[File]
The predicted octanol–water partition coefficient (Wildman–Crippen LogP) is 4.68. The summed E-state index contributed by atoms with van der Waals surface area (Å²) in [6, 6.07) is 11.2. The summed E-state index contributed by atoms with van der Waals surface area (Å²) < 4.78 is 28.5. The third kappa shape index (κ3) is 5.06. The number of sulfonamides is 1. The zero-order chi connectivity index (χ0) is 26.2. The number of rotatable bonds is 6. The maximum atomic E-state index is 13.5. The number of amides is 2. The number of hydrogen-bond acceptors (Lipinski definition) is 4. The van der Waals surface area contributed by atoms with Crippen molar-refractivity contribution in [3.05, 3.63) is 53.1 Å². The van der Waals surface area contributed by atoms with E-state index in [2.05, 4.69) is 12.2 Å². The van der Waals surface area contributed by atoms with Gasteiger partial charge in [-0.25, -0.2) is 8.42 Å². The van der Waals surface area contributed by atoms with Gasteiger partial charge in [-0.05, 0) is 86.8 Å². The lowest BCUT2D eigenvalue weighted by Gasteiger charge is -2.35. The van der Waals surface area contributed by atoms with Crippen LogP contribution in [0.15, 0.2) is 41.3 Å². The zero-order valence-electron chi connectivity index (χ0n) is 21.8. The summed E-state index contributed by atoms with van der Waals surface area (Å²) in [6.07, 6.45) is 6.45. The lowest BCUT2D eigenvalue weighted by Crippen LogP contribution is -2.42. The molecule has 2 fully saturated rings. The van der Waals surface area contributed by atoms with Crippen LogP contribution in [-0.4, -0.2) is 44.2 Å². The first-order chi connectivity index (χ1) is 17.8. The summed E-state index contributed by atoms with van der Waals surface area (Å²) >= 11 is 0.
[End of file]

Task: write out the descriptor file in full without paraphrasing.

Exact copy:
The predicted octanol–water partition coefficient (Wildman–Crippen LogP) is 4.68. The summed E-state index contributed by atoms with van der Waals surface area (Å²) in [6, 6.07) is 11.2. The summed E-state index contributed by atoms with van der Waals surface area (Å²) < 4.78 is 28.5. The third kappa shape index (κ3) is 5.06. The number of sulfonamides is 1. The zero-order chi connectivity index (χ0) is 26.2. The number of rotatable bonds is 6. The maximum atomic E-state index is 13.5. The number of amides is 2. The number of hydrogen-bond acceptors (Lipinski definition) is 4. The van der Waals surface area contributed by atoms with Crippen molar-refractivity contribution in [3.05, 3.63) is 53.1 Å². The van der Waals surface area contributed by atoms with E-state index in [2.05, 4.69) is 12.2 Å². The van der Waals surface area contributed by atoms with Gasteiger partial charge in [-0.25, -0.2) is 8.42 Å². The van der Waals surface area contributed by atoms with Gasteiger partial charge in [-0.05, 0) is 86.8 Å². The lowest BCUT2D eigenvalue weighted by Gasteiger charge is -2.35. The van der Waals surface area contributed by atoms with Crippen LogP contribution in [0.15, 0.2) is 41.3 Å². The zero-order valence-electron chi connectivity index (χ0n) is 21.8. The summed E-state index contributed by atoms with van der Waals surface area (Å²) in [6.07, 6.45) is 6.45. The lowest BCUT2D eigenvalue weighted by Crippen LogP contribution is -2.42. The molecule has 2 fully saturated rings. The van der Waals surface area contributed by atoms with Crippen LogP contribution in [-0.4, -0.2) is 44.2 Å². The first-order chi connectivity index (χ1) is 17.8. The summed E-state index contributed by atoms with van der Waals surface area (Å²) >= 11 is 0.